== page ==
Tuesday, May 4, 2010
The "Take Notice" effect on revenue modeling for start-ups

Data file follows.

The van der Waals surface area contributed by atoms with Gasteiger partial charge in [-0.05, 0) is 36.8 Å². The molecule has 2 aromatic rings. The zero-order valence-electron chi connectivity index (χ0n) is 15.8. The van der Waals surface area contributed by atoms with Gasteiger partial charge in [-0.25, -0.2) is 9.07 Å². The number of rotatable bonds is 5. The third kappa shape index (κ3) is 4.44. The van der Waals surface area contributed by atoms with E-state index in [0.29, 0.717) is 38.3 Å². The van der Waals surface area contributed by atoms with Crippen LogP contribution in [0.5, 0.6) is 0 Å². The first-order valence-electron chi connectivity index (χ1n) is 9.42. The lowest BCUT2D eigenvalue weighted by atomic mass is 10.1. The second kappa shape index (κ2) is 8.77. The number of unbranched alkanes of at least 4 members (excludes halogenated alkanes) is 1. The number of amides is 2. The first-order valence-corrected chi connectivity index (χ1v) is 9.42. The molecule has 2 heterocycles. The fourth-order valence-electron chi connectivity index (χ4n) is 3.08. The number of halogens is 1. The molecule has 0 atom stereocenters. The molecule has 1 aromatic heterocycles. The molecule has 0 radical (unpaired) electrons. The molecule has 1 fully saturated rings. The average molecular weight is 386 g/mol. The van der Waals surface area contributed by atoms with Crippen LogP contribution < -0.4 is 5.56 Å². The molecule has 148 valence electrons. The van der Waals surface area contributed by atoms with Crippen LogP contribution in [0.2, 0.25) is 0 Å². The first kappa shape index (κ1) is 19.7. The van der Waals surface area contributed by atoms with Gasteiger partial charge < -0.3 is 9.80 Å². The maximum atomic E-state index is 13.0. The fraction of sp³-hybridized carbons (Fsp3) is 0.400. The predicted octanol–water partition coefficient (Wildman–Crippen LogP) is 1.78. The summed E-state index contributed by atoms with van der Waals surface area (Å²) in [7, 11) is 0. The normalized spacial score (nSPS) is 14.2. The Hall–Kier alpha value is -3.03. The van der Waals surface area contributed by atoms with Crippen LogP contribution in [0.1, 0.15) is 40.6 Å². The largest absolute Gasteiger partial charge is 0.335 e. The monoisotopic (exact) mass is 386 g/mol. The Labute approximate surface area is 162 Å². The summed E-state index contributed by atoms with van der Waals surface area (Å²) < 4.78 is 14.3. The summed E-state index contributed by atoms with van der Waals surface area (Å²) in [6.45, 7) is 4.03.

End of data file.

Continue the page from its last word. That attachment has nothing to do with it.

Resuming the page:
After completing more than 400 valuation reports including 409A valuations, we have obtained certain heuristic knowledge that we can share for the benefit of the start-up community. In this blog, I want to analyze something called the "Take Notice" effect. We have reviewed business models of so many companies that have almost similar hockey stick type projection of revenues. When we review these models, one question we ask the CFOs and the founders is have you ever considered the effect of companies taking notice of you when you have just become the right size that existing companies get threatened by your business model. After Google greatly disrupted the Madison Avenue business model, most existing companies are on their toes to look out for potential business threats. And they try to mitigate this threat using a variety of tools at their disposal such as lowering prices, lobbying for biased laws, cartelization, hostile acquisitions, hiring away key employees, and increasing the cost of acquiring capital. After analyzing so many companies, we believe the take notice effect is somewhere when your company reaches the $20 million revenue stage for hi-tech companies (Biotechnology companies are different and we'll reserve that discussion for a later blog post). This is the point at which most investors want to commit to further mezzanine rounds and take the companies to a ripe 100 million+ revenues level, a level considered prudent for financial exit. So, when you reach $20 million in revenues, expect competition and a slow down in growth. We call this growth model the hockey stick dip or the heart pulse model. No doubt you will take off in a hockey stick manner but there is bound to be a dip after the stick's peak is reached and then levels out to more acceptable growth rate levels. If you look at your heart rate monitor, you can see that the wave pattern matches what I am talking about. It is important for founders to acknowledge this dip as competition intensifies and to forecast a small dip in revenues or at least a zero growth period with increased spending for some time. This is also a period of transition. Some founders are good at starting up and enjoying the hockey stick growth but not so good at managing a dip caused by the "take notice" effect. This is the time for the founders to assess if they are the right people to be leading the company at this stage.